‘My Name is Joe Biden, and Everybody Knows I Love Israel’

US President Joe Biden. (Photo: Wikimedia Commons)

By Benay Blend

As Valentine’s Day approaches, it’s good to remember that abusive relationships never end the way we want. When the other partner tells you who she/he really is, it’s always good to listen. During remarks at the 67th Israeli Independence Day Celebration, then Vice President Biden declared his love for Israel.

Despite previously held anti-colonial positions—for Palestine, for Indigenous people in the US on the frontlines fighting for the environment, for Black Lives Matter—that support goes away among various segments of the American left during election years, which in the US are biennial events.

“If leftists choose to participate,” Steven Salaita writes, “they should do it without making certain people disposable.” The rationale for this behavior goes as follows:

  • “Yes, Israel’s treatment of Palestinians is terrible, but if you chose to let that influence your vote (or non-vote) then you are nothing but a ‘purist’ who is responsible for Trump’s comeback in 2024.”
  • “If you let the Republicans win the House and Senate in 2022, you will have much less influence in government.”
  • “Sure, Biden is a centrist, but after the election, we can push him to the left,” a “whimsical belie[f]” at best, write Salifu Mack and Erica Caines, that has yet to emerge in any of his domestic or international policies.

As Joe Biden moves farther and farther to the right, some of us are still waiting on that last one.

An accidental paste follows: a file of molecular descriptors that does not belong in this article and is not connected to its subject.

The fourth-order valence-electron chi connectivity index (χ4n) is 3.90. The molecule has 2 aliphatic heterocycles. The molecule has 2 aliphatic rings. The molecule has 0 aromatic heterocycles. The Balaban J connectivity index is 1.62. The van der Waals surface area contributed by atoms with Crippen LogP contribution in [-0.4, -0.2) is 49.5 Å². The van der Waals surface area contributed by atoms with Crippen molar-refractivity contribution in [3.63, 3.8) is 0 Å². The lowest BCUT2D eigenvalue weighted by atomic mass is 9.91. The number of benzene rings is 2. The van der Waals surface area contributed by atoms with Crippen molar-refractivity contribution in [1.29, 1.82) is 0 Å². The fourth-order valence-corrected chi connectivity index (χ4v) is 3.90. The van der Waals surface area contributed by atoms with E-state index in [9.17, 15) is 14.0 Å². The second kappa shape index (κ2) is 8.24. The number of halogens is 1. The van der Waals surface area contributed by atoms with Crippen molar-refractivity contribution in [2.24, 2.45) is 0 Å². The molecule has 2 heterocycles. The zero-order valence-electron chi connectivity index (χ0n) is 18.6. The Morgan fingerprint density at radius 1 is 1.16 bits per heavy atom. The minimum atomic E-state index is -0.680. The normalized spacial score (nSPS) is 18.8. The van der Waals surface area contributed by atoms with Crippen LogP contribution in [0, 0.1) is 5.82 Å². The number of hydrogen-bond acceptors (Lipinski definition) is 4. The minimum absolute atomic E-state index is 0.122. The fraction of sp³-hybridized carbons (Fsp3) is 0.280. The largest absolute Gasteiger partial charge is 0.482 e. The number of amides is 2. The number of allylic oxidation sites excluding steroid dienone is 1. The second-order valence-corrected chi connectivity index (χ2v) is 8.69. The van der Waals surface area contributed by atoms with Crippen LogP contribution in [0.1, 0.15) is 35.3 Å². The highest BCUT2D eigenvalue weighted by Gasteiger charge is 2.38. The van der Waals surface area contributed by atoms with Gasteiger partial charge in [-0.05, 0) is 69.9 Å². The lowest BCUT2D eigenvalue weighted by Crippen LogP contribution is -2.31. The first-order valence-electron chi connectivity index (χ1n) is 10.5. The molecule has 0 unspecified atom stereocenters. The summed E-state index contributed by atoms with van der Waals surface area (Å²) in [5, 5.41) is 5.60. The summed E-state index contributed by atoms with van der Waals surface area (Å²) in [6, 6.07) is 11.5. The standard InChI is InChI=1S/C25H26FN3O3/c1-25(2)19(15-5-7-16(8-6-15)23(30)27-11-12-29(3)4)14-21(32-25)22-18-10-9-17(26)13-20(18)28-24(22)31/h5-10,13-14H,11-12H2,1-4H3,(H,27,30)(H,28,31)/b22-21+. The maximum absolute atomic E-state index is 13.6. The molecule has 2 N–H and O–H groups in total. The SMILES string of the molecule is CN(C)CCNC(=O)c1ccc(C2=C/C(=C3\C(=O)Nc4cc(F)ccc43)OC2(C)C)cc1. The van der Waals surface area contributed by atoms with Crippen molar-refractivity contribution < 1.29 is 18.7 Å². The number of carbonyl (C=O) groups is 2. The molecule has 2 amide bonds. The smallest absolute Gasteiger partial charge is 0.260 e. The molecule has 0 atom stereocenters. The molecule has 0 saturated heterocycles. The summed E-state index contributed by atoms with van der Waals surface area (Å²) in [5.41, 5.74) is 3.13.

Indeed, Salaita claims, this line of thinking, that expects the oppressed to teach the oppressor about their oppression, not only falsely assumes that the targeted officials will listen, but also “shifts the onus of moral negligence from elites articulating a fundamentally violent position onto the recipients of that violence.”

For the most part, any name can be substituted for Biden, with the caveat that the relationship with Israel is closer/less close than the President.

As Ramzy Baroud observes, Biden’s policy regarding Palestine appears to be little more than a “soft façade” for the same initiatives proposed by Donald Trump.

While voters ponder which corporate-beholden candidate will bring us national health care, there are people in this country, and around the world—those who are literally on the frontlines—left out of these conversations. To include them would expose some hard truths about those still promoting the Democratic Party in the hopes that someday there might be change.

“There is no harm reduction in a system dedicated to neo-liberalism and austerity,” Margaret Kimberly correctly notes. Moreover, when anti-imperialism got swept away by the overriding goal of defeating Trump, colonized people at home and around the world lost importance. Some have barely time to catch their breath before mid-term elections roll around awash with the same shenanigans.

What might prompt liberals to change pardners in this dance? Those who thought that Biden would do better with the pandemic are finding that this relationship is not much better than the last. Writing for Teen Vogue, Abdullah Shihipar suggests that framing the strategy for eradicating the virus as individual responsibility—wear a mask, get vaccinated, socially distance—has led to our current problems.